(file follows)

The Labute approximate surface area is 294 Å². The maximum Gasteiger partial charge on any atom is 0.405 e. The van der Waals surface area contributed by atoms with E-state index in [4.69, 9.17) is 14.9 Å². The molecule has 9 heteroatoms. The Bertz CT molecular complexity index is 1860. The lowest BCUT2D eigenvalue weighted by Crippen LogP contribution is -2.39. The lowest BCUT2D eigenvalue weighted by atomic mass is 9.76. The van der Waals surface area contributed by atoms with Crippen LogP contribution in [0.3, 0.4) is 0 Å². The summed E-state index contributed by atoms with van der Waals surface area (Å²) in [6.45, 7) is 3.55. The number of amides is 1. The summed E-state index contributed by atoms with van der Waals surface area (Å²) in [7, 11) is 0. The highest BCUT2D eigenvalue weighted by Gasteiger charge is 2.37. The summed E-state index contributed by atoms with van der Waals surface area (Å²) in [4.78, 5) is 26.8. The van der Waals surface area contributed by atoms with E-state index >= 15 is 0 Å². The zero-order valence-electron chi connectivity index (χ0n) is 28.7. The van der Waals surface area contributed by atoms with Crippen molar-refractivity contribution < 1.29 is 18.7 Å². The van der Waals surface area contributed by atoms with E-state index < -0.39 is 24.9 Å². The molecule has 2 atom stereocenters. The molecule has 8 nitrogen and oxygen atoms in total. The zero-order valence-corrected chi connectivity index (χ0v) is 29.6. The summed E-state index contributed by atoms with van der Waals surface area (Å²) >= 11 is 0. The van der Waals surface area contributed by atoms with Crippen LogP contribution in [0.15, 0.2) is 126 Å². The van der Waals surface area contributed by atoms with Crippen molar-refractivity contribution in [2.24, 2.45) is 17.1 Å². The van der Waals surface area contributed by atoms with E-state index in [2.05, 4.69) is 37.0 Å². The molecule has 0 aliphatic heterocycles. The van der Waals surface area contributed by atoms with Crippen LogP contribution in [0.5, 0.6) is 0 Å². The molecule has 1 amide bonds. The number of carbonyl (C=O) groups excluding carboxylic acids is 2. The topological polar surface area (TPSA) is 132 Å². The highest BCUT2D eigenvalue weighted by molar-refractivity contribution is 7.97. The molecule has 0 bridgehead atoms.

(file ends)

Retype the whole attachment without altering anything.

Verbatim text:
The Labute approximate surface area is 294 Å². The maximum Gasteiger partial charge on any atom is 0.405 e. The van der Waals surface area contributed by atoms with E-state index in [4.69, 9.17) is 14.9 Å². The molecule has 9 heteroatoms. The Bertz CT molecular complexity index is 1860. The lowest BCUT2D eigenvalue weighted by Crippen LogP contribution is -2.39. The lowest BCUT2D eigenvalue weighted by atomic mass is 9.76. The van der Waals surface area contributed by atoms with Crippen LogP contribution in [0.3, 0.4) is 0 Å². The summed E-state index contributed by atoms with van der Waals surface area (Å²) in [6.45, 7) is 3.55. The number of amides is 1. The summed E-state index contributed by atoms with van der Waals surface area (Å²) in [7, 11) is 0. The highest BCUT2D eigenvalue weighted by Gasteiger charge is 2.37. The summed E-state index contributed by atoms with van der Waals surface area (Å²) in [4.78, 5) is 26.8. The van der Waals surface area contributed by atoms with E-state index >= 15 is 0 Å². The zero-order valence-electron chi connectivity index (χ0n) is 28.7. The van der Waals surface area contributed by atoms with Crippen molar-refractivity contribution < 1.29 is 18.7 Å². The van der Waals surface area contributed by atoms with E-state index < -0.39 is 24.9 Å². The molecule has 2 atom stereocenters. The molecule has 8 nitrogen and oxygen atoms in total. The zero-order valence-corrected chi connectivity index (χ0v) is 29.6. The summed E-state index contributed by atoms with van der Waals surface area (Å²) >= 11 is 0. The van der Waals surface area contributed by atoms with Crippen LogP contribution in [0.15, 0.2) is 126 Å². The van der Waals surface area contributed by atoms with Crippen molar-refractivity contribution in [2.24, 2.45) is 17.1 Å². The van der Waals surface area contributed by atoms with E-state index in [2.05, 4.69) is 37.0 Å². The molecule has 0 aliphatic heterocycles. The van der Waals surface area contributed by atoms with Crippen LogP contribution in [0.5, 0.6) is 0 Å². The molecule has 1 amide bonds. The number of carbonyl (C=O) groups excluding carboxylic acids is 2. The topological polar surface area (TPSA) is 132 Å². The highest BCUT2D eigenvalue weighted by molar-refractivity contribution is 7.97. The molecule has 0 bridgehead atoms.